Scottsdale Councilwoman Virginia Korte has been accused of lying, running anonymous efforts that include email newsletters and twitter feeds. She contends she is a victim, too, of being bullied simply because she has a different opinion than others regarding how the McDowell Sonoran Preserve ought to be managed.

Scottsdale Councilwoman Virginia Korte at the 2018 Experience Scottsdale Annual Report event, which was held Sept. 27 at The Scottsdale Resort at McCormick Ranch.  (Independent Newsmedia/Arianna Grainey)

She did admit Sept. 25 to Scottsdale resident Emily Austin that she shared a political satire on social media meant to poke fun at the title of the Preserve proposition number. The number — 420 — is synonymous with enthusiasm for marijuana indulgence.

“I have publicly said that it was a poor joke,” Ms. Korte said to the Independent. “It was up on my Twitter feed and Facebook account for 24 to 36 hours. “We all make mistakes.”

Ms. Korte has been accused of being behind the curtain of anonymous Twitter and Facebook accounts and more significant efforts including:

  • The Voice of Scottsdale — an anonymous newsletter emailed with regular frequency.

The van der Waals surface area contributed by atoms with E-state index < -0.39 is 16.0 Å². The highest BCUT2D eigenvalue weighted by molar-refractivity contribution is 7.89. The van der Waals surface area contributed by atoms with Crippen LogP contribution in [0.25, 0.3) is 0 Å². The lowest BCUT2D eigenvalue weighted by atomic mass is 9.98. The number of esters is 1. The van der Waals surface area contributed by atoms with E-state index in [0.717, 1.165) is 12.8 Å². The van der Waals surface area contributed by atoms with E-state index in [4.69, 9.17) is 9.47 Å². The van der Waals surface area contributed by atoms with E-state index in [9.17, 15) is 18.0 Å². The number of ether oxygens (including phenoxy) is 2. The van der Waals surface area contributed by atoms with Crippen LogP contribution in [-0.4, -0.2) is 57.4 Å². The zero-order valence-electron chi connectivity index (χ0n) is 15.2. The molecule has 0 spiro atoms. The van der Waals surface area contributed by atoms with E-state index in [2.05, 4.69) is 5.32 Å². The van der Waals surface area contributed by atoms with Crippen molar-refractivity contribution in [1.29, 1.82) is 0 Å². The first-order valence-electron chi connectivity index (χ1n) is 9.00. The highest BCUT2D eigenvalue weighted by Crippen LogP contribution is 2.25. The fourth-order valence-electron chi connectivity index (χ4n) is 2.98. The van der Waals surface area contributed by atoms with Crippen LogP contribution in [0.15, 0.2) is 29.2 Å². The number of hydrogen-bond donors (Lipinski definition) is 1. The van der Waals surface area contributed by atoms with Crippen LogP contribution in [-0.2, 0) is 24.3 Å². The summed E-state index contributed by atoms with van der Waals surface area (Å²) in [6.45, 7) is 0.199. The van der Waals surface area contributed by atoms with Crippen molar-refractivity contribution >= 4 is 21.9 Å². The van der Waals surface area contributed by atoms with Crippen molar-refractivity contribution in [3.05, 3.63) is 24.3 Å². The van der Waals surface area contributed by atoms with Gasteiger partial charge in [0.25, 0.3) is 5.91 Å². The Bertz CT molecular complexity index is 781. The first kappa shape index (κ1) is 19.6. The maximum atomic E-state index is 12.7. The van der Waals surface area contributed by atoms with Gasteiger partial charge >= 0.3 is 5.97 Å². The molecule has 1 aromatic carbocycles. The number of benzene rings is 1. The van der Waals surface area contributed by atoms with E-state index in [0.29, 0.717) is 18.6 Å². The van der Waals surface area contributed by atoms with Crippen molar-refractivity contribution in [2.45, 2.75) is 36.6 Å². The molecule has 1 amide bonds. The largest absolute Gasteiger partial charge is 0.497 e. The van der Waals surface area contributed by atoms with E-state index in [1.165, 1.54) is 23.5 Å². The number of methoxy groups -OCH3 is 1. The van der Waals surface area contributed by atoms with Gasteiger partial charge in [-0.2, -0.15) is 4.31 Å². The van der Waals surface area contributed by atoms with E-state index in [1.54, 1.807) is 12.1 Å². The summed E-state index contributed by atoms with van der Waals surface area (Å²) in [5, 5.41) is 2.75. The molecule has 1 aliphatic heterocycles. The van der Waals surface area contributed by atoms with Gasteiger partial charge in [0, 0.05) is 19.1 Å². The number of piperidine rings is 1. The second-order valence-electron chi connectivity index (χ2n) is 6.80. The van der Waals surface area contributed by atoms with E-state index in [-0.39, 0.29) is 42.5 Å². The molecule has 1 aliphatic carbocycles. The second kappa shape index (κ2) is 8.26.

• The Scottsdale Edge — an anonymous newsletter emailed with regular frequency.

Ms. Korte denied any association with either anonymous effort.

“Not anonymous,” Ms. Korte said pointing out she operates three Facebook accounts and subsequent Twitter feeds: Scottsdale Conversations, Korte Scottsdale and her personal account.

“I know I have been tagged by the opposition for these anonymous blogs, but I do not operate those — and I do not pay for those. I do an email blog and I have my own email blog but I put my name to it. Those are my outlets and there it is completely disclosed where it is coming from. I own my words and I walk my words.”